A novel, efficient method for estimating the prevalence of acute malnutrition in resource-constrained and crisis-affected settings: A simulation study.


Frison, S; Kerac, M; Checchi, F; Nicholas, J; (2017) A novel, efficient method for estimating the prevalence of acute malnutrition in resource-constrained and crisis-affected settings: A simulation study. PLoS One, 12 (11). e0186328. ISSN 1932-6203 DOI: https://doi.org/10.1371/journal.pone.0186328

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Abstract

The assessment of the prevalence of acute malnutrition in children under five is widely used for the detection of emergencies, planning interventions, advocacy, and monitoring and evaluation. This study examined PROBIT Methods which convert parameters (mean and standard deviation (SD)) of a normally distributed variable to a cumulative probability below any cut-off to estimate acute malnutrition in children under five using Middle-Upper Arm Circumference (MUAC). We assessed the performance of: PROBIT Method I, with mean MUAC from the survey sample and MUAC SD from a database of previous surveys; and PROBIT Method II, with mean and SD of MUAC observed in the survey sample. Specifically, we generated sub-samples from 852 survey datasets, simulating 100 surveys for eight sample sizes. Overall the methods were tested on 681 600 simulated surveys. PROBIT methods relying on sample sizes as small as 50 had better performance than the classic method for estimating and classifying the prevalence of acute malnutrition. They had better precision in the estimation of acute malnutrition for all sample sizes and better coverage for smaller sample sizes, while having relatively little bias. They classified situations accurately for a threshold of 5% acute malnutrition. Both PROBIT methods had similar outcomes. PROBIT Methods have a clear advantage in the assessment of acute malnutrition prevalence based on MUAC, compared to the classic method. Their use would require much lower sample sizes, thus enable great time and resource savings and permit timely and/or locally relevant prevalence estimates of acute malnutrition for a swift and well-targeted response.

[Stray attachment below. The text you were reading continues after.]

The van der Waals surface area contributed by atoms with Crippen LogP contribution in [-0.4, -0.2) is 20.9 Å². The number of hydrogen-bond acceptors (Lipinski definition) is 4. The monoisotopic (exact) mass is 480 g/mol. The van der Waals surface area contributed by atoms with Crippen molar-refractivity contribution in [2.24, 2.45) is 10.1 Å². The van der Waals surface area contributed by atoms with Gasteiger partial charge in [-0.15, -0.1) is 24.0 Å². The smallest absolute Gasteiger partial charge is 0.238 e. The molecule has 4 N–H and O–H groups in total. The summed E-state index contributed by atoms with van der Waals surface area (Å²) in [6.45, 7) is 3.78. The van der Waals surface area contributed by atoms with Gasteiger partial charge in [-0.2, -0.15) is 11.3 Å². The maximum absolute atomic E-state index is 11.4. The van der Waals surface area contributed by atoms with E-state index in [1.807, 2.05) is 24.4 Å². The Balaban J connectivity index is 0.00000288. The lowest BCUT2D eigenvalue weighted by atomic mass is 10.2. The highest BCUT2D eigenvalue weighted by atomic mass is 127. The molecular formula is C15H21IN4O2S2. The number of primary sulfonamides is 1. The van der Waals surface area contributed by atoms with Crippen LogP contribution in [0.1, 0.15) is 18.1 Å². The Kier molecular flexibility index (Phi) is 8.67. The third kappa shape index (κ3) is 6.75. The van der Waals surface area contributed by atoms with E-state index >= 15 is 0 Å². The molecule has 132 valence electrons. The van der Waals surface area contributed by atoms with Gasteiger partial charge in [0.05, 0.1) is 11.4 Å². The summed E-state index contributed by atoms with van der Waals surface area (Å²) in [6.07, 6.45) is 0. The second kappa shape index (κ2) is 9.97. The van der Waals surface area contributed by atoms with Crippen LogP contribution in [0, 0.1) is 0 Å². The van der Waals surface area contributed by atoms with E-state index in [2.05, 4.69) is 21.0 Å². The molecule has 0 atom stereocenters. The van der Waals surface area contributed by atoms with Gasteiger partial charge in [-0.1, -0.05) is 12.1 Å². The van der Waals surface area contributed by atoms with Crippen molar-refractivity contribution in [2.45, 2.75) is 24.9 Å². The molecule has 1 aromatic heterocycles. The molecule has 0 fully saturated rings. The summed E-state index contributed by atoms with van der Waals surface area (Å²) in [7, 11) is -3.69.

Item Type: Article
Faculty and Department: Faculty of Epidemiology and Population Health > Dept of Infectious Disease Epidemiology
Faculty of Infectious and Tropical Diseases > Dept of Clinical Research
Faculty of Infectious and Tropical Diseases > Dept of Disease Control
Faculty of Epidemiology and Population Health > Dept of Medical Statistics
Faculty of Epidemiology and Population Health > Dept of Population Health (2012- )
Research Centre: Health in Humanitarian Crises Centre
PubMed ID: 29091927
URI: http://researchonline.lshtm.ac.uk/id/eprint/4640772

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